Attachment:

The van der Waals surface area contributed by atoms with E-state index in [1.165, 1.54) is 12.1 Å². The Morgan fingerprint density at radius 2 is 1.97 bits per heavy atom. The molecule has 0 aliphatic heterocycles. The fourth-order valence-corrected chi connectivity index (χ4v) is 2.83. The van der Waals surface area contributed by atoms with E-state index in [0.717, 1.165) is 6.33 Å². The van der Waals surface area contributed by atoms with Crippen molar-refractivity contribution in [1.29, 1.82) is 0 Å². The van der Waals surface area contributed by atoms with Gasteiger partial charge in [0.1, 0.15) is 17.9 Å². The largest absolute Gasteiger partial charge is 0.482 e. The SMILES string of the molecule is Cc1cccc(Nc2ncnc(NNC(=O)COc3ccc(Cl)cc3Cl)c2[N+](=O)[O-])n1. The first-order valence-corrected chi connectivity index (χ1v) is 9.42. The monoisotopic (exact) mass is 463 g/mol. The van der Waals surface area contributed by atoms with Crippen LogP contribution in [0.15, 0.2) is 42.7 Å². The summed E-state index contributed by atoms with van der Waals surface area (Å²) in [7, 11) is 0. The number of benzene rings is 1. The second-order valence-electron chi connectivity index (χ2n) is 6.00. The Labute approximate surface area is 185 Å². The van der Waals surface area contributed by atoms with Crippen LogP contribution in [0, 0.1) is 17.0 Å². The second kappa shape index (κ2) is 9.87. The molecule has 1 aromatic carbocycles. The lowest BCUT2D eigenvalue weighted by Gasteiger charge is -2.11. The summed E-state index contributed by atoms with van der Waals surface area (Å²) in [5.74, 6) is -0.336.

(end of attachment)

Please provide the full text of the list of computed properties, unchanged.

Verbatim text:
The van der Waals surface area contributed by atoms with E-state index in [1.165, 1.54) is 12.1 Å². The Morgan fingerprint density at radius 2 is 1.97 bits per heavy atom. The molecule has 0 aliphatic heterocycles. The fourth-order valence-corrected chi connectivity index (χ4v) is 2.83. The van der Waals surface area contributed by atoms with E-state index in [0.717, 1.165) is 6.33 Å². The van der Waals surface area contributed by atoms with Crippen molar-refractivity contribution in [1.29, 1.82) is 0 Å². The van der Waals surface area contributed by atoms with Gasteiger partial charge in [0.1, 0.15) is 17.9 Å². The largest absolute Gasteiger partial charge is 0.482 e. The SMILES string of the molecule is Cc1cccc(Nc2ncnc(NNC(=O)COc3ccc(Cl)cc3Cl)c2[N+](=O)[O-])n1. The first-order valence-corrected chi connectivity index (χ1v) is 9.42. The monoisotopic (exact) mass is 463 g/mol. The van der Waals surface area contributed by atoms with Crippen LogP contribution in [0.15, 0.2) is 42.7 Å². The summed E-state index contributed by atoms with van der Waals surface area (Å²) in [7, 11) is 0. The number of benzene rings is 1. The second-order valence-electron chi connectivity index (χ2n) is 6.00. The Labute approximate surface area is 185 Å². The van der Waals surface area contributed by atoms with Crippen LogP contribution in [0, 0.1) is 17.0 Å². The second kappa shape index (κ2) is 9.87. The molecule has 1 aromatic carbocycles. The lowest BCUT2D eigenvalue weighted by Gasteiger charge is -2.11. The summed E-state index contributed by atoms with van der Waals surface area (Å²) in [5.74, 6) is -0.336.